Wednesday, December 1, 2010
Red Rabbit Arts & Crafts Market
9:00 am - 5:00 pm
Saturday December 4, 2010.
Glendale Civic Auditorium
1401 North Verdugo Road
Glendale, CA 91208-3225
San Diego North Park Craft Mafia's Holiday Hit List
12:00 pm - 6:00 pm
Sunday December 5, 2010
North Park Masonic Hall
3795 Utah St.
San Diego, CA 92104
Maurice Car’rie Vineyard and Winery's Arts & Crafts Fair
10:00 am - 5:00 am
Saturday December 11, 2010
Maurice Car'rie Winery
34225 Rancho California Rd.
Temecula, CA 92591
Wednesday, September 29, 2010
Don't live in Southern California but still want to earn free jewelry? You can do an online party, simply choose a day and I will give you a special code to give your friends. Not only will all your friends get 10% off, but you earn free jewelry just like a home party.
Monday, September 13, 2010
Friday, September 3, 2010
Sunday, Crafty Sunday - Celebrates El Día de los Muertos
Sunday, October 17th, 20103925 Ohio St. - 92104
1 pm - 6 pm
Friday, August 27, 2010
Tuesday, June 22, 2010
Monday, June 21, 2010
Sunday, June 20, 2010
Saturday, June 19, 2010
Friday, June 18, 2010
Wednesday, June 16, 2010
Tuesday, June 15, 2010
Monday, June 14, 2010
Friday, June 11, 2010
Thursday, June 10, 2010
This lovely set is made with a new color of rings called hematite. The color is a gunmetal color with purple and green undertones, just awesome. The weave is mobiused rosettes, and the 16G rings make this set large and eye catching.
This pretty pendant below is polymer clay and by clayhappy. Awesome right?! I saw it and loved it and had to put some maille on it. The epoxy I used to secure it is curing, so I can't wear it until tomorrow. Then I will be rocking it.
And last but not least here's two new bracelets, the one on the left is a stretchy european 6-1, and the one on the right is mobius. The purple is actually dark purple, my lighting was just funky when I took these.
I've also got a non maille project I've been working on so keep an eye out for that.
Wednesday, June 9, 2010
Tuesday, June 8, 2010
Monday, June 7, 2010
Sunday, June 6, 2010
Less Than Three Ring by metalsmitten.
Nerd Dork Epresso Cups by trixiedelicious.
Friday, June 4, 2010
Thursday, June 3, 2010
Wednesday, June 2, 2010
I love being a geek and I love finding geeky things, so I will share my geeky finds with you. Every day! Hope I'm not getting in over my head here.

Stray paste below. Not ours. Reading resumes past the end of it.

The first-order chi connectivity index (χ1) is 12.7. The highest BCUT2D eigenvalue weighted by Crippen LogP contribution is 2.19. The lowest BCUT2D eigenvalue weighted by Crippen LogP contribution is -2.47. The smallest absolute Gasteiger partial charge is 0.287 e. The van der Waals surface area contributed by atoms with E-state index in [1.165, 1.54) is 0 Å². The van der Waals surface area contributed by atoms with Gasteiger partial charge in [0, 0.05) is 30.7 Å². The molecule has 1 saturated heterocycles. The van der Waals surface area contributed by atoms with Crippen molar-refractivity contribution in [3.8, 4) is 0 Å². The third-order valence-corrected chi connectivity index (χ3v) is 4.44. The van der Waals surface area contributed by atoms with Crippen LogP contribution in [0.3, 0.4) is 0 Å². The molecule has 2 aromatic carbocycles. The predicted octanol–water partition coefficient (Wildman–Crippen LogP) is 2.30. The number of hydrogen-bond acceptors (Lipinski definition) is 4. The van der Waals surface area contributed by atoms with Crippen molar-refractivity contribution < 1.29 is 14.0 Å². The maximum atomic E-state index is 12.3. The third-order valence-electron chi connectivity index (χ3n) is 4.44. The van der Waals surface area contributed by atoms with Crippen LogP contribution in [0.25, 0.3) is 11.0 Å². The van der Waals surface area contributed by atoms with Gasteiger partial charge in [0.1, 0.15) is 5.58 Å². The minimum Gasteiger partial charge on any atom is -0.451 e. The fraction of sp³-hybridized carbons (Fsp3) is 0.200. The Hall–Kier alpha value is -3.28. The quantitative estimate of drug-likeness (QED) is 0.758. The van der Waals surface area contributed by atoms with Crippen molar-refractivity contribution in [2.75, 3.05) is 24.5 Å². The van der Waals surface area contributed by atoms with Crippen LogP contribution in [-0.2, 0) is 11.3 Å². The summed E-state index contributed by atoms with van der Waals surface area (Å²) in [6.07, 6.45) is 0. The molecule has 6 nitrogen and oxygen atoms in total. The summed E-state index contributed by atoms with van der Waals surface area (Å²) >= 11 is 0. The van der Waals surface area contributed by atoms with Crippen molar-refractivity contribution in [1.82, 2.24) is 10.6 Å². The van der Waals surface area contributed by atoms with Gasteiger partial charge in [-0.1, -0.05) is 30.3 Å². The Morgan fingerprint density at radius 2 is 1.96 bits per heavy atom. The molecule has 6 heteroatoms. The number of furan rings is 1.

Today I bring you Specimen No. 110 (Gerber), who I found in Specimen 7's Etsy shop. Is he awesome or what?
Saturday, May 22, 2010
Friday, May 21, 2010
So after going through a few I asked my husband if he could make me one. He had the ingenious idea to use a broken gps mount. What makes this so great? It has a suction cup, so I can suction cup it to where I want. This has been really cool for getting aerial type shots, since I can stick it to the wall. It's also much easier to adjust the angle.
Here's some non blurry pictures I took with my nifty new tripod.
Monday, May 10, 2010
When I first wanted to learn chainmaille I went to the craft store and bought a $2 bag of jump rings and some $3 pliers and made a European 4 in 1 bracelet. I made a 7" long, 2" wide bracelet in half an hour. I thought it looked great, I planned on making more and selling them for $15. Then I started wearing it, first the bad closures scratched and kept opening. Then the cheap silver plate started wearing off and turning an ugly yellow color. So I started doing some research and talking to other maillers.
I learned about saw cut rings and good closures, my next European 4 in 1 bracelet took me about 3 hours to make, and the saw cut bright aluminum rings cost more than $2. If I still charged $15 for this bracelet I'd be paying myself about $2 per hour. And after factoring in time for tumbling the bracelet to get any burrs off, re inspecting for good closures, time to take pictures, post the item online, packaging and shipping time and cost, plus transaction fees, well now I'm not really making anything.
So when you see a handmade chainmaille bracelet and want to know why it costs $60 ask the mailler how long it took to make and inspect the closures. If you read my last post you know how to tell a good closure from a bad. Chainmaille takes time to make, especially with good closures, and with anything handmade the time and skill of the artist is a large part of what you're paying for.